Bitcoin Futures Helped Cryptocurrency Market Achieve ‘More Sustainable Level’: CFTC Chairman
Originally published on: CCN
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October 12, 2018
When derivatives exchanges CBOE and CME launched the first regulated U.S. bitcoin futures contracts, many cryptocurrency bulls thought that this event would lead to a wave of institutional investment and propel the market toward even greater highs.
Just days later, the yearlong bitcoin price rally stalled, and the flagship cryptocurrency — followed soon after by the wider market — entered a decline that has continued throughout 2018.
According to researchers at the San Francisco branch of the Federal Reserve, the bitcoin futures launch triggered the decline, as it provided institutional investors with their first real opportunity to short the bitcoin price.
Alluding to this research in an interview with Fox Business’s Maria Bartiromo, CFTC Chairman J. Christopher Giancarlo credited the futures launch — and the CFTC’s “do no harm” strategy in allowing those products to begin trading in the face of criticism — with helping pop the bitcoin price bubble and bring the market back to what some would characterize as a more sustainable level.
He said on Friday:
“According to the San Francisco Fed, it was the bitcoin futures emergence that actually sapped the bitcoin bubble that emerged at the end of 2017, and we have seen bitcoin, perhaps in some people’s view, achieve a more sustainable level than it was during the bubble period last year.”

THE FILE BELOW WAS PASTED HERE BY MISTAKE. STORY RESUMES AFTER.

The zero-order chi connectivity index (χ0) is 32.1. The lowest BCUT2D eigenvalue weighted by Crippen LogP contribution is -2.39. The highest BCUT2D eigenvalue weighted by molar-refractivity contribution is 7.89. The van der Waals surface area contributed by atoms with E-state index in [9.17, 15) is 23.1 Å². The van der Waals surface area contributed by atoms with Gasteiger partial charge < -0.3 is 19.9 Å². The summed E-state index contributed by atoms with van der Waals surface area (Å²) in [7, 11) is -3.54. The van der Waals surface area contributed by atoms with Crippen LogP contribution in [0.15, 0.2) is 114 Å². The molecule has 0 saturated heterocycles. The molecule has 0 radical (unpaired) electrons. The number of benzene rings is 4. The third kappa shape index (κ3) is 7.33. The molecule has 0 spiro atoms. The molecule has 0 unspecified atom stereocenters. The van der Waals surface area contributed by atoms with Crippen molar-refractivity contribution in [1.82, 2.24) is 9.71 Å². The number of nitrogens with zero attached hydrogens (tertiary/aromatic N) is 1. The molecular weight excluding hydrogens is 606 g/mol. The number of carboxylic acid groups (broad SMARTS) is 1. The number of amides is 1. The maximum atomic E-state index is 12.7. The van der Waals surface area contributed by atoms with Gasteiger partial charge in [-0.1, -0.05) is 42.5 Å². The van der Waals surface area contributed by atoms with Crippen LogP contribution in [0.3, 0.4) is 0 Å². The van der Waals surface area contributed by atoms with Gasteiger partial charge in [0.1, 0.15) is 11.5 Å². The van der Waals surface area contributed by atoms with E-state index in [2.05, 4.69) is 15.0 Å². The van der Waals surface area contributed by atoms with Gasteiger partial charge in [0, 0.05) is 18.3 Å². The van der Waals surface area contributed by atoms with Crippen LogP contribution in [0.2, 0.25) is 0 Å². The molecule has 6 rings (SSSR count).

Giancarlo added that, concurrently, the cryptocurrency market has been steadily growing more mature, in large part due to an increase in institutional investors engaging with this asset class. In addition to firms like Intercontinental Exchange (ICE) and TD Ameritrade backing cryptocurrency exchanges, a number of major university endowments including Yale, Harvard, and MIT have reportedly invested in cryptocurrency funds.
“We’re seeing more institutional movement into this area, and I think with more institutional movement, we should see more maturization of it,” Giancarlo said, adding that there was still “a long way to go” to improve the still-nascent spot market.
Nevertheless, he concluded that, on the whole, cryptocurrency was on the path to becoming a mature financial instrument.
“Like all things, it takes time to mature, and with the movement of more institutional investors into that space, I think we’ll see that maturization.”
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